LENOX -- Roger Sessions' Concerto for Orchestra stands like a weather-beaten New England rock wall amid a forest of young-growth compositions springing up all around.

Tanglewood revived the Massachusetts composer's 1981 work Monday night to begin the final program in the Festival of Contemporary Music. Once considered the work of an advanced thinker, the concerto now sounds old guard with its dense chromaticism and counterpoint and its echoes of Schönberg and Berg.

Unlovable though it is, the piece -- a centennial commission by the Boston Symphony Orchestra -- retains a certain integrity that two of the later, now more advanced works on the program had yet to prove.

The concert was given by the Tanglewood Music Center Orchestra as the culmination of the five-day sampler of works mostly from the last two decades. Introducing the program, TMC conducting coordinator Stefan Asbury described each of the four works as homage of a sort -- to the BSO, for example, or to a composer's mother or a nuke plant. As the Sessions work showed, time marches on, sometimes requiring homage, in a succession of styles.

As always in these festival programs, the playing by the student orchestra and the leadership by the conductors -- two of them students -- were exemplary in unity and vividness.

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Before closing with the minimalist-to-the-max mayhem of John Adams' 1996 "Slonimsky's Earbox," the concert offered two programmatic pieces by TMC graduates.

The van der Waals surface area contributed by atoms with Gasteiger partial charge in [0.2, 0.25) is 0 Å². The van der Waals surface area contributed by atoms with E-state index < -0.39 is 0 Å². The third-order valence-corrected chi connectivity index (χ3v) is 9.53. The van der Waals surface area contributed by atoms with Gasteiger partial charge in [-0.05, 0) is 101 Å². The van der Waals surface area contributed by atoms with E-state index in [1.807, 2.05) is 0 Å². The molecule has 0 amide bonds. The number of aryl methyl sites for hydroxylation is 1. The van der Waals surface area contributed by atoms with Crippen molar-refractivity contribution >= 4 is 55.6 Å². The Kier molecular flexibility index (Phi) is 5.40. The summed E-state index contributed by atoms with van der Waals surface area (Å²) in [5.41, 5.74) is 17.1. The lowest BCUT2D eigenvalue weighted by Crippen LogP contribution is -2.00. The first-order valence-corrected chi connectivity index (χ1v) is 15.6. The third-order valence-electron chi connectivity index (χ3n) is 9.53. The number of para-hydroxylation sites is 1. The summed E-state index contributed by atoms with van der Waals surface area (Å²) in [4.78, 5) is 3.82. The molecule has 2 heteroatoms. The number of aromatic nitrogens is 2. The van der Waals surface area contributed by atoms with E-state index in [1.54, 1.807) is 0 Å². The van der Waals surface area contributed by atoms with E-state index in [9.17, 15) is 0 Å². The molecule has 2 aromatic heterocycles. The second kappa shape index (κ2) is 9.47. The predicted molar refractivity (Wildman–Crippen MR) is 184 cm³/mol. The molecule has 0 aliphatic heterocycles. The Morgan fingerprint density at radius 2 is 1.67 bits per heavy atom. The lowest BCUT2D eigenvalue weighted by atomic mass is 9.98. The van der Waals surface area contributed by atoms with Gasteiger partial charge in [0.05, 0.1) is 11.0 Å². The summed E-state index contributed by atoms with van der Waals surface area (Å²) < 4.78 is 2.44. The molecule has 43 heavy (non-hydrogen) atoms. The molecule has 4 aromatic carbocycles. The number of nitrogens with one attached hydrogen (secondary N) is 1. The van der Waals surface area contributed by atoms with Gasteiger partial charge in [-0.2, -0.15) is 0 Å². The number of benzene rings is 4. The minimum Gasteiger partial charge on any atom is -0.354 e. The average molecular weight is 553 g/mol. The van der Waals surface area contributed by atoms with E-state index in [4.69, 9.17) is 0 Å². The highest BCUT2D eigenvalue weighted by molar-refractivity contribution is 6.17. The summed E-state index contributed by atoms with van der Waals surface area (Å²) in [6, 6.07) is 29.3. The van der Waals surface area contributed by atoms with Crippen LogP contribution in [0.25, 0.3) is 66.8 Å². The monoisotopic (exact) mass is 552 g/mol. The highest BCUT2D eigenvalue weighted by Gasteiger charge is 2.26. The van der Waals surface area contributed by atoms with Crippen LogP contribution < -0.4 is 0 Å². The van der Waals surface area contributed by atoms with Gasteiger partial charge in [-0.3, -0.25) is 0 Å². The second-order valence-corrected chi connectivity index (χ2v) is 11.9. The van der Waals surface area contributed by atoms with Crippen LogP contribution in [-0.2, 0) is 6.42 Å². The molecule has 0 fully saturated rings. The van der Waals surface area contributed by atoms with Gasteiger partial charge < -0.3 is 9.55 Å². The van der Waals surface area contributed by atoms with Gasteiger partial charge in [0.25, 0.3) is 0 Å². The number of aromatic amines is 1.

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In their use of the full resources of an orchestra, neither could be tagged with the label "minimalist." The question was: Would either piece succeed without the specific program behind it?

Steven Mackey's 2008 "Beautiful Passing," for violin and orchestra, memorializes the death of his mother. She is represented in a serene solo violin line wafting above a brutal, interrupting orchestra representing death. Death pauses for a lengthy, soaring cadenza before completing its merciless task.

In spirit if not in means, the work recalls the Berg Violin Concerto and its memorialization of actress Manon Gropius. Sarah Silver delivered the solo part with quiet intensity.

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Charlotte Bray's 2012 "At the Speed of Stillness," an American premiere, contemplates a massive nuclear power plant on the eastern coast of England. Bray is clearly impressed. Racing figures in the orchestra suggest what she describes as the "energetic charge" emanating from the complex. Perhaps unintentionally, an explosive climax suggests another possibility: Chernobyl.

Though a takeoff on Stravinsky, the box to the ear in "Slonimsky's Earbox" is homage to conductor and new-music advocate Nicolas Slonimsky, who died in 1995. With its obsessive rhythmic layers and patterns, the quicksilver piece seems to keep running off the track, but not really. As the final word, it was a huge jest in serious fun.

Asbury conducted the Sessions and Adams performances. Conducting fellows Daniel Cohen and Karina Canellakis took the Mackey and Bray pieces, respectively. Homage to all.